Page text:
You know that football is back when you have quarterback controversies.
Let’s begin in the Windy City, where anointed starter Mike Glennon opened his Chicago Bears career with a pick six — and opened the door for rookie Mitch Trubisky to come crashing through.
It is too early to say “I told you so,” but Chicago general manager Ryan Pace should be polishing his delivery just three months after he astonished Bears fans by trading four draft picks to move up one spot to No. 2 to get Trubisky. The rookie from North Carolina rewarded that faith Thursday with an 18-for-25, 166-yard performance that included a touchdown pass and two other scoring drives against Denver.
Trubisky’s passes were so on target that his receivers barely had to raise their hands as the ball arrived dependably. Two of his incomplete passes were throwaways, and one was a drop by Victor Cruz.
Accuracy might be the most important thing for a quarterback in the NFL, and not enough attention is paid to it. Throw in Trubisky’s remarkable decisiveness, and his two-minute drills looked a lot more developed than they should for a guy who started only 13 games for the Tar Heels.
About the only glaring problem I could see was that he needs to work on his slide at the end of a run. That pirouette just won’t cut it.
Pace and coach John Fox might insist that they will “not change the depth chart” and that Glennon is the Bears’ starter. But you could just imagine the water-cooler conversation Friday morning in Chicago. It was all about Trubisky being under center when the Bears open their season against defending NFC champion Atlanta at Soldier Field.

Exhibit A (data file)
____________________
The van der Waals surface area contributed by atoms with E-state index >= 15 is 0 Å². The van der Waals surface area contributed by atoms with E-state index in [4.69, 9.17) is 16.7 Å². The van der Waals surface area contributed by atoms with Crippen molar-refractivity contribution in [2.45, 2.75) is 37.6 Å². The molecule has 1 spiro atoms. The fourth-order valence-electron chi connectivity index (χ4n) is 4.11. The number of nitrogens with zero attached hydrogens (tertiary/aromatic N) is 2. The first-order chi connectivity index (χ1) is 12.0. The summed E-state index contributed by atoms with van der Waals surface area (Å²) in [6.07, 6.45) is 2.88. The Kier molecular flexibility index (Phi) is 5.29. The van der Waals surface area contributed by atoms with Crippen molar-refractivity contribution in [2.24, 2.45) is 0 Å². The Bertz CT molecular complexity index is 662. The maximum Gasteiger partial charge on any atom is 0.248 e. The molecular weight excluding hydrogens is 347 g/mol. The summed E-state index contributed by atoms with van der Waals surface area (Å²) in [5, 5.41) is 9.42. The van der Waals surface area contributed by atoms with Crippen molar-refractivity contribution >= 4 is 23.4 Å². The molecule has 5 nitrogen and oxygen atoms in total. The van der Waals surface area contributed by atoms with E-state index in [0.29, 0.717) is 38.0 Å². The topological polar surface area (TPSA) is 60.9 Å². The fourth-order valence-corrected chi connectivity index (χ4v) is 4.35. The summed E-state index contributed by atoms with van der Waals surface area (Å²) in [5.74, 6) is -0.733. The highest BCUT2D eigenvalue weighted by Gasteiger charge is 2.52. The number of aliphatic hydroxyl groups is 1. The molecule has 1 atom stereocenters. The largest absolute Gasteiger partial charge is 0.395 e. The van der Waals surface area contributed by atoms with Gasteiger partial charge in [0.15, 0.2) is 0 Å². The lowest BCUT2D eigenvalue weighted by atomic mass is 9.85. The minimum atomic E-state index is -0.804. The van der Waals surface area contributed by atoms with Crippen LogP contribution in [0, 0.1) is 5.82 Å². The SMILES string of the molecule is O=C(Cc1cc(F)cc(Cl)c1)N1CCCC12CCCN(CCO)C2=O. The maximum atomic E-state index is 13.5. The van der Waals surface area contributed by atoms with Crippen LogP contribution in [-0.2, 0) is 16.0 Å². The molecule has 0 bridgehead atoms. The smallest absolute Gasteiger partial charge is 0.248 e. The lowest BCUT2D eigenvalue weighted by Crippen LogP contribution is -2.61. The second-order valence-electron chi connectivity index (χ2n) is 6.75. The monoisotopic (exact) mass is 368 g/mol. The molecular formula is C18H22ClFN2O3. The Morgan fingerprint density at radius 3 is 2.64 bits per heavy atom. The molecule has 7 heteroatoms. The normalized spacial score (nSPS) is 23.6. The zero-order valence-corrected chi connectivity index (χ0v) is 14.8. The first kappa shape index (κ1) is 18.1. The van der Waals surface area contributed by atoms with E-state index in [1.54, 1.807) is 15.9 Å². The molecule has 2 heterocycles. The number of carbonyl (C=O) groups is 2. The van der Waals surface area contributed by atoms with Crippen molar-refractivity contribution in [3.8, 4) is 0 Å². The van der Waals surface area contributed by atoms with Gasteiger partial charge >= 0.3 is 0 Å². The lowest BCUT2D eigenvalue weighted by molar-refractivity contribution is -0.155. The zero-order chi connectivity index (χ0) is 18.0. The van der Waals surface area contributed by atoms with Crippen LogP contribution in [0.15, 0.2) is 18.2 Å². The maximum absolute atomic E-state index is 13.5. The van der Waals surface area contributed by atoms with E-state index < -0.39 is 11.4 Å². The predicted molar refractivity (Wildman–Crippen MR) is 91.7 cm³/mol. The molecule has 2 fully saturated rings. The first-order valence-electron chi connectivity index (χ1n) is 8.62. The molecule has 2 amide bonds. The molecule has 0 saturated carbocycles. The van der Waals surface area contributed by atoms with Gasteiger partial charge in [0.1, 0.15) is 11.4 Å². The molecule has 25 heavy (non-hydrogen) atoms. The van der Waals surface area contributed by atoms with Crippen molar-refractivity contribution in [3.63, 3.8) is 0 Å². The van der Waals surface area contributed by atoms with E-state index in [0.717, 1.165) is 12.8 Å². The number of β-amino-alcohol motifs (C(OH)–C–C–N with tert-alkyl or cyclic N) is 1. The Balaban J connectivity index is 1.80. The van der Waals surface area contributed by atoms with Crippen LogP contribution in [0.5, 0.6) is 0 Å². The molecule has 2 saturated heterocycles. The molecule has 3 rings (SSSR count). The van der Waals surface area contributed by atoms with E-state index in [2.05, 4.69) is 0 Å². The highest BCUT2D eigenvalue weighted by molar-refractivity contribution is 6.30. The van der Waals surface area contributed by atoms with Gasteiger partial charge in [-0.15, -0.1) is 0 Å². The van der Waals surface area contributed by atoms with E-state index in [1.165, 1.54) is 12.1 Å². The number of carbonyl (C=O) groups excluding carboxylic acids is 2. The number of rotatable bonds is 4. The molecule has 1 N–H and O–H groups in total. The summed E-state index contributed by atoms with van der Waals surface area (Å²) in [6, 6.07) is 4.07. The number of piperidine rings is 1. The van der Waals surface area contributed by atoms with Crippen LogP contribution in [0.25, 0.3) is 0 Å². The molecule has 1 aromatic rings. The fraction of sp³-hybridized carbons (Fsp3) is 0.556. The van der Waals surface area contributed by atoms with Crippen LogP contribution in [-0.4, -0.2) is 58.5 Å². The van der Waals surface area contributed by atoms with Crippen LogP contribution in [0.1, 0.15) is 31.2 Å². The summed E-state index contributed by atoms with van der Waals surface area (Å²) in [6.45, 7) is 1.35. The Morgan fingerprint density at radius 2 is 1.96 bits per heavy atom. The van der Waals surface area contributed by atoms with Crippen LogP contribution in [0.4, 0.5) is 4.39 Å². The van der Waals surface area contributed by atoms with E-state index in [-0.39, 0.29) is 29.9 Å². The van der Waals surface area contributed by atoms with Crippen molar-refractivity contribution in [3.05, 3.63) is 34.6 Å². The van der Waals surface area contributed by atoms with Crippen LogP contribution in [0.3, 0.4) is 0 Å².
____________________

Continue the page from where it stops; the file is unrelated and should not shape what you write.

The early money in Las Vegas has poured in on the Falcons. Trubisky’s performance will cause everyone to pause — even before Fox gets around to the inevitability of making him the starter.
On Wednesday, Deshaun Watson looked just as good but in his own way for the quarterback-starved Texans. He completed 15 of 25 passes for 179 yards and ran for a touchdown against Carolina in the same stadium where he led Clemson to two Atlantic Coast Conference championships.
Watson demonstrated remarkable poise at the line of scrimmage — especially on one series during which he faced second-and-long. Instead of trying to bite off all the yardage at once, he calmly got the job done in two plays. It was how he operated the huddle and the offense that were so impressive. Even something as subtle as repositioning a running back to pick up the blitz showed that Watson was calmly confident and in charge.
Yes, starter Tom Savage led a touchdown drive before that, but that was only after the Panthers starters had left — and after they had held him to two three-and-outs to start the game. How Watson will do if he changes places with Savage is a good question, but in the brief sample of a preseason opener, he did nothing to show he can’t do the job.
Again, it’s early, but Texans general manager Rick Smith must have been pleased. He traded up to No. 12 to choose Watson.
A quarterback controversy also might be brewing in Cleveland. Notre Dame rookie DeShone Kizer threw a 45-yard touchdown pass to Jordan Payton with 1:52 left Thursday as the Browns beat New Orleans 20-14 and covered the 3-point spread.
Kizer entered the game after Brock Osweiler and Cody Kessler combined to go 11-for-24 for 89 yards. Kizer went 11 of 18 for 184 yards, and his quarterback rating was 50 points higher than Osweiler’s and Kessler’s.
One thing to watch with quarterbacks is when the offense starts to move with a little verve. That means those teammates like being on the field and playing with that quarterback. The Texans, Bears and Browns are responding to that kind of leadership from Watson, Trubisky and Kizer.
Tune in for Brent Musburger on “My Guys in the Desert” from noon to 2 p.m. Saturday and Sunday and from 3 to 5 p.m. Monday, Thursday and Friday on SiriusXM 204 or VSiN.com.